Lead a conversation about risk. “What is the risk if we are wrong?” – often it’s something that can be anticipated and made less scary.

The work to create the design is as valuable as the design itself. It helps to answer questions, test and validate assumptions.

Tactical language (vebal judo book)

  • Build common ground
  • Strip phrases: “I appreciate that… but” “I understand that concern but we can address it if we…”
  • Paraphrase – people rarely say what they mean. Ask clarifying questions.

What is the experience of you? Are you protecting yourself by being an expert? Are you pompous? Or are you connecting with them and do they see you as an ally?

Sarah B. Nelson, A Place of Our Own: Making Networks Where Design Thrives

“Why is it that some projects succeed and some fail, even when it’s the same group of people” – question she’s obsessed about . She learned a great deal by trial and error and making mistakes, as we all usually do.

IBM where she works is huge. But it’s easier to scale down than to scale up, and her lessons should be easy to apply. IBM 350k employees. Founded in 1905. Definitely Big and Old. She works on thinking about what makes great creative environments.

She asked people in design studios why they were great places to work and these were some of their answers:

  • You can work alone or together
  • Ideas and knowledge are shared
  • My imagination is nurtured
  • Everyone is pushing each other to be best selves
  • I can draw on the walls
  • People can collaborate regardless of their role

She asked the audience about the size of the teams and explained there are very different challenges at different sizes.

  • Team of 5 (Magic Number)
    • small team
    • information flows freely
    • you know what each other does and is working on
  • Team of 11 (size of family unit – enough people to spread work, but few enough to have deep relationships) subgroups
    • light processes
    • someone dedicated to process
    • still visible knowledge
  • Team of 20
    • emerging specializiation
  • Team of 35
    • systems starts to break down
    • suddenly everyone can’t be involved in all decisions
  • Team of 70
    • people who like small environments slip away
    • system breakdown
  • Team of 150
  • Dunbar number
  • GoreTex organizes company in business units of 150 people – buildings and parking lots only hold 150 people. When the parking lot gets full, they build another building. Merit based flat system.

The basic needs of creative environments are the same regardless of the size.

What to do?

  • Establish standards and tools
  • Provide paths, shortcuts and guides
  • Empower designers and leaders

Enabling conditions

  • Social environment – strong relationships, sense of belonging, diversity, empowered ownership, dependability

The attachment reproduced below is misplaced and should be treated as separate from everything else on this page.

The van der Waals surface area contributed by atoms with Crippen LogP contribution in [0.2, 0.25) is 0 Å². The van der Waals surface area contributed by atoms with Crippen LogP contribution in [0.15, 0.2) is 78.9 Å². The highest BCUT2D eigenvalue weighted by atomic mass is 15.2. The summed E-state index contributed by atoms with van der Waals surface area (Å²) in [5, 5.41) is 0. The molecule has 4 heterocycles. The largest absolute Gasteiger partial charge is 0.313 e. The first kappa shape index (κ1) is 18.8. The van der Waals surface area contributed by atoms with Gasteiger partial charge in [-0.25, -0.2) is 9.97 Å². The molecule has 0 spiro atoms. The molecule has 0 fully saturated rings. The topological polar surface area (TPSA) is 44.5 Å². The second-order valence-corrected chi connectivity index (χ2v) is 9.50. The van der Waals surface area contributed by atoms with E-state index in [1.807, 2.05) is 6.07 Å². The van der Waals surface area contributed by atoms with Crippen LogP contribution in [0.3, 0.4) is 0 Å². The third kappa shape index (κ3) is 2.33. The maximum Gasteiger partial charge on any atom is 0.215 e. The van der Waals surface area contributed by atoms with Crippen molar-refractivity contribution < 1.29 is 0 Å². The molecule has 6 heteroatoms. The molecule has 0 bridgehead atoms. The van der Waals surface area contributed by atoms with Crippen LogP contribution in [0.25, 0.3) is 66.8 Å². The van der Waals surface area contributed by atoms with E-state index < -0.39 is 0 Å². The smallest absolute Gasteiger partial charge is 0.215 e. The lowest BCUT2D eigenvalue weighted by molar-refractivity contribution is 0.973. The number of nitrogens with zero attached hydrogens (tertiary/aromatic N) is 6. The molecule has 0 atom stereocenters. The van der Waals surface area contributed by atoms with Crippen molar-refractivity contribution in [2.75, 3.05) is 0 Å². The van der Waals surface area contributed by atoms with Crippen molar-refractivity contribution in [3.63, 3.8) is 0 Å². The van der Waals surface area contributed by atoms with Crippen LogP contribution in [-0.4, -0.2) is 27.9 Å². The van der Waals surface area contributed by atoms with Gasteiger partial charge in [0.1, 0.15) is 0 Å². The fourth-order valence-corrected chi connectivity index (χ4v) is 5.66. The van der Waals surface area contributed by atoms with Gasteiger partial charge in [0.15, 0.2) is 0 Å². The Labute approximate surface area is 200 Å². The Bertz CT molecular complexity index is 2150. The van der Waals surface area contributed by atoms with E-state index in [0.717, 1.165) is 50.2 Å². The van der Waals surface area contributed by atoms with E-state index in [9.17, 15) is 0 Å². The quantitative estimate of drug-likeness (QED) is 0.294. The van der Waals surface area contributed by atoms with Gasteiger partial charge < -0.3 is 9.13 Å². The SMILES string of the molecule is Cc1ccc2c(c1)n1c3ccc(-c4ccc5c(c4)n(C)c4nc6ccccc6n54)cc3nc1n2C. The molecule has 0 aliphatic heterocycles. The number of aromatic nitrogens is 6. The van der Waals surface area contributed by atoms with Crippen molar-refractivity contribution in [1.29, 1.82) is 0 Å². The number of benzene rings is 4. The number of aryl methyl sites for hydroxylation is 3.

• Physical environment – Flexibility, support visual thinking, enabling technology, abundant materials
  • Emotional environment – Stability and Safety, growth mindset, how safe is it to fail in public, is critique useful or ego driven, respect (attrition is caused here)
  • Intellectual environment – stretch goals, new ideas invited, cross-pollination, knowledge sharing

People + Practices + Places = Outcomes (ibm.com/design)

What can you do?

  • Establish standards and tools
  • Provide paths, shortcuts and guides
  • Empower designers and leaders

Andrea Mignolo, New on the Job: Your First 90 Days in a Design Leadership Role (slides)

As a design leader you are responsible for being a design ambasaor and to build design into the DNA of the company. She examined different leaders from Game of Thrones and asked the audience if we thought they were good or bad managers (Jon Snow / Jofree).

Authentic leadership – built on ethical foundations. Takes a lifetime of practice (principles aren’t necessarily easy to practice)

For four years she lead a 40 person guild in World of Warcraft. The other leaders had different styles and they wondered if love or fear were been ways to lead. And they experimented to see which work best – they found they call all work if the match your style.

Good design & good leadership share many traits. They are both: thoughtful , serve people, appropriate, empathy, intentional, vision, collaborate

“Designers can not design a solution to a disagreement” – Montiero

Harley Earl was a designer at GM –”My primary purpose for twenty eight year has been to length and lower…” His north star, or guiding idea, was to make GM cars more natural and oblong in shape.

What is your vision for design, what do you believe, what is your north star?

  • What is your company’s north star?
  • What different is it from yours?
  • How can you minimize the delta?
  • What did you learn in your interview?